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Full text of "My Country And My People"

184          MY    COUNTRY    AND    MY    PEOPLE

ment or to society, except the fattening of the parasites' own
families.

But the parasites are so thickly entrenched in their local
ground that any new regime almost has to work with them
and through them. They parcel out the butchery tax, the
prostitution tax and the gambling tax, and from what they
invest in, they naturally expect to get the greatest returns.
This idea of the "greatest returns" proves ruinous to the people.
There is no limit to their rapacity, for no definition of "the
greatest" is possible. And with their professional knowledge,
they can invent new taxes. Every new official has a few of
these gentry friends officially or unofficially connected with
his yamen. They may come for a visit, and between the
sippings of tea may often utter a sigh: "Ah! come to think of
it, there are at least 15,000 troughs for feeding pigs in every
hsien, and 150,000 troughs in every district of ten hsien. A
dollar per trough would net in a very handsome sum, very
handsome indeed." Down goes another gulp of fine lungching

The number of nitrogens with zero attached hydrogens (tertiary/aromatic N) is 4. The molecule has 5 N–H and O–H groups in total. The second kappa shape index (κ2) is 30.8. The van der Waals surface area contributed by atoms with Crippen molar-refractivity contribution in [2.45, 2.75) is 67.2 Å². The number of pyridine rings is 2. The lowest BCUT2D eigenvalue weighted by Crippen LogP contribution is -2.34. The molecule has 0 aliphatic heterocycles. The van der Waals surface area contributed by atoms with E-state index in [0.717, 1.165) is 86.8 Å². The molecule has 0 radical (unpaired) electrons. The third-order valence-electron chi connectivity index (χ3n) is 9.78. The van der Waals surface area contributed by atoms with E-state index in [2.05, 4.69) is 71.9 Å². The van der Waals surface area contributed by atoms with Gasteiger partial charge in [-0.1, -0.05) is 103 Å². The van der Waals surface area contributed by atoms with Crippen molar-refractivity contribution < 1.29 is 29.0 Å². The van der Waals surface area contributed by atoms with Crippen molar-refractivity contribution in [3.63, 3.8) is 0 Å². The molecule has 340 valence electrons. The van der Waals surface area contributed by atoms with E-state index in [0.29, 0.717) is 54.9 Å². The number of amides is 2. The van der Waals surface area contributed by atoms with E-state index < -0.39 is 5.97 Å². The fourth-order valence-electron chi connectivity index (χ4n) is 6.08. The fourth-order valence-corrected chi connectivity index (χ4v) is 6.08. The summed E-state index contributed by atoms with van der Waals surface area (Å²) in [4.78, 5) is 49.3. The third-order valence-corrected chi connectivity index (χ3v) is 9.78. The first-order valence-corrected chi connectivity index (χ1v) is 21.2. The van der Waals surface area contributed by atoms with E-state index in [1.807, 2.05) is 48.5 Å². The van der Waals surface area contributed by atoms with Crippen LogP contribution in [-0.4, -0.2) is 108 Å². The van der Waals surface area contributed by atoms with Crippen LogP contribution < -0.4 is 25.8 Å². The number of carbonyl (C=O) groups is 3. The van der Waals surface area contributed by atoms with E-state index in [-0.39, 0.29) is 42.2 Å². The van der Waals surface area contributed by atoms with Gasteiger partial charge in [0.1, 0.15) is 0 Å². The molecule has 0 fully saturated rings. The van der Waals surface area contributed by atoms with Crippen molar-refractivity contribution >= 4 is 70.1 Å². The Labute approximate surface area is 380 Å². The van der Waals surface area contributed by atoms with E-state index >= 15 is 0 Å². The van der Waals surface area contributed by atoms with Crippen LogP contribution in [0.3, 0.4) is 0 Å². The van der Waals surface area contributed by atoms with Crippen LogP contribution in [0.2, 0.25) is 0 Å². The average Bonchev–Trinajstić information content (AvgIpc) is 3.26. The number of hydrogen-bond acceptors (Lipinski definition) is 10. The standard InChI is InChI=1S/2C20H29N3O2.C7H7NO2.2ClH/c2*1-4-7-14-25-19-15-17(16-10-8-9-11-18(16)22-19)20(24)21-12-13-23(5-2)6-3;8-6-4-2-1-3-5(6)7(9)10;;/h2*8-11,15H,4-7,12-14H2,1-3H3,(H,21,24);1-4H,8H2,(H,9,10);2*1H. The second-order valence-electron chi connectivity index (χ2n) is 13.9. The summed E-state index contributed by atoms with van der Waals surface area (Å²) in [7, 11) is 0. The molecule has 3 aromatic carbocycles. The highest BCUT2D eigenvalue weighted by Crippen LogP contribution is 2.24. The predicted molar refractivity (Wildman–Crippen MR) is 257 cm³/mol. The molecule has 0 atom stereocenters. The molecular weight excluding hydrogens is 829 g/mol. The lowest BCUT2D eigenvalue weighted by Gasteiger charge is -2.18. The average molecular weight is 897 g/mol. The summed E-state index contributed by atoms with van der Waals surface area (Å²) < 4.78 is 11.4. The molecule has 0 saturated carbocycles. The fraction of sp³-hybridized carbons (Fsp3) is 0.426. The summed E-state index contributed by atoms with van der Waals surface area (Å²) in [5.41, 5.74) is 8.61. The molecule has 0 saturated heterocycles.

tea. When there are many such sighs and flashes of insight,
the official really begins to learn the art of extracting human
fat and human marrow. The official is profoundly grateful
and feels half ashamed of his own ignorance. He is maturing
in "the ways of the world." Soon after the pig-trough tax, the
gentry scholar discovers the coffin tax, and after that the
wedding-sedan tax. ...

I have always connected these scholar gentry in my thoughts
with the divinely beautiful white cranes in Chinese paintings.
They are so pure, so white, so unearthly. That is why they
stand for the symbol of the Taoist recluse, and fairies go up to
heaven on their backs. One would think they were fed on
ether. But they are fed on frogs and earthworms. What if
their plumes are so white and smooth and their steps so stately!
The trouble is they must feed on something. The gentry,
who know all the good things of life, must live, and in order to
live, they must have money.

Their love of money forces them to work with the rich, and
here we come to the real inequality in China, economic in-
equality. In Chinese towns there was always a male Triad:
the magistrate, the gentry and the local rich, besides the female